Myanmar judge rules case against jailed Reuters journalists will go ahead
Wa Lone and Kyaw Soe Oo were reporting on the killing of of 10 Rohingya men
A judge on Wednesday rejected a request for dismissal of a case against two Reuters reporters jailed in Myanmar after being accused of possessing secret government papers.
A court in Yangon has been holding preliminary hearings since January to decide whether Wa Lone, who turned 32 on Wednesday, and Kyaw Soe Oo, 28, will be charged under the colonial-era Official Secrets Act, which carries a maximum penalty of 14 years in prison.
Judge Ye Lwin said that there was "a proper reason" for the accusations against the two reporters and therefore "they should not be released."
In a statement, Reuters president and editor-in-chief Stephen J. Adler said: "We are deeply disappointed with the court's decision."
He added: "We believe that there are solid grounds for the court to dismiss this matter and to release our journalists. Wa Lone and Kyaw Soe Oo were reporting on issues in Myanmar in an independent and impartial way. They have not violated any laws in the course of their newsgathering and were simply doing their jobs. We will continue to do all we can to secure their release."
Defence and prosecution lawyers made legal arguments in front of the judge a week ago, after the defence filed a motion to have the case thrown out two weeks ago.
The reporters' lawyers had argued that the testimony from witnesses called by the prosecution was insufficient to charge the pair. They also pointed to what they said were inconsistencies in witness testimony and procedural mistakes made by the authorities during the arrest and subsequent searches.
During previous hearings, one of the police witnesses told the court he had burned his notes from the time of the arrests, while a civilian witness had the location where police say the arrests were made — a key point of contention during the proceedings — written on his hand.
Another witness said he had signed the search form recording the reporters' arrests before the items seized from them had been filled in.
Investigating death of Rohingya men
Lead prosecutor Kyaw Min Aung had argued against the dismissal of the case, reiterating the prosecution's position that the documents the reporters had in their possession were secret and that the court could assume they intended to harm the security of the country.
Wa Lone and Kyaw Soe Oo have been in custody since their arrests on Dec. 12.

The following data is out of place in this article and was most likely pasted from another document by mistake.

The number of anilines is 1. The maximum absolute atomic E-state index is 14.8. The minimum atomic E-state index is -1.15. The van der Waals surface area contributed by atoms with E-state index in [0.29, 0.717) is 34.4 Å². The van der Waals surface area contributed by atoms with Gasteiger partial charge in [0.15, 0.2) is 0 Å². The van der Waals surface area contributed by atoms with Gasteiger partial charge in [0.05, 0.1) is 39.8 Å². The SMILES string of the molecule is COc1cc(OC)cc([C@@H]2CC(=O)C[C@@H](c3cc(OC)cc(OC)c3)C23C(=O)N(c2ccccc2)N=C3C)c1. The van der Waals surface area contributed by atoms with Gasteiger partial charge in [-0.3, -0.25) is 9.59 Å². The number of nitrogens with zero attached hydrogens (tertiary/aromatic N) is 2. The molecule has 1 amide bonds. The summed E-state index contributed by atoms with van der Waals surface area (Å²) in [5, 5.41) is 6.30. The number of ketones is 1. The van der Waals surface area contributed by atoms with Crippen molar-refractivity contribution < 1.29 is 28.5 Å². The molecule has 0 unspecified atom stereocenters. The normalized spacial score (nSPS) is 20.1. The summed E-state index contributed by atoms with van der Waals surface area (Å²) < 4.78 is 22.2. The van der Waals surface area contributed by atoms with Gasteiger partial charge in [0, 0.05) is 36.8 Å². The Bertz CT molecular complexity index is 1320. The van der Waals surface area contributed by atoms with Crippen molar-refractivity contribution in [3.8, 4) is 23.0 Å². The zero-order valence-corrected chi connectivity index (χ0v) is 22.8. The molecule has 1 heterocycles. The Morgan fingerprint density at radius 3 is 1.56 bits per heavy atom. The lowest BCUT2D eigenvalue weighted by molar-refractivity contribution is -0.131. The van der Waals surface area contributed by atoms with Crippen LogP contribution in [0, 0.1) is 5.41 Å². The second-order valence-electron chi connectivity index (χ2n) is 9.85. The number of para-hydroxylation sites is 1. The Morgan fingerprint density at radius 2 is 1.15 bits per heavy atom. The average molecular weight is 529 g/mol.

Wa Lone's wife Pan Ei Mon, who is pregnant with their first child, broke down in tears after the hearing, telling journalists, "Wa Lone told me 'not to expect too much' but I'm always expecting as his wife."
She added: "I want them to be released as soon as possible. I'm so tired of pretending that I'm okay in front of my husband. I'm so tired. I don't want to pretend any more."
The two Reuters journalists had been working on a Reuters investigation into the killing of 10 Rohingya Muslim men in the village of Inn Din, in western Myanmar's Rakhine state, during an army crackdown that has sent nearly 700,000 people fleeing to Bangladesh.
Seven Myanmar soldiers have been sentenced to "10 years in prison with hard labour in a remote area" for participating in the massacre, the army said on Tuesday.
"The culprits who committed the massacre were sentenced to 10 years in prison. However, the ones who reported on it — us — are accused under a law that can get us imprisoned for 14 years," Wa Lone shouted to reporters on the steps of the court, before being pushed inside a police pickup truck.
"So, I'd like to ask the government: 'Where is the truth? Where is the truth and justice? Where is democracy and freedom?'"
The two reporters have told relatives they were arrested almost immediately after being handed some rolled up papers at a restaurant in northern Yangon by two policemen they had not met before, having been invited to meet the officers for dinner.
Police witnesses, however, have said the reporters were stopped and searched at a traffic checkpoint by officers who were unaware they were journalists, and found to be holding in their hands documents relating to security force deployments in Rakhine.
In its argument, the defence said the papers contained only publicly available information and could not be deemed secret.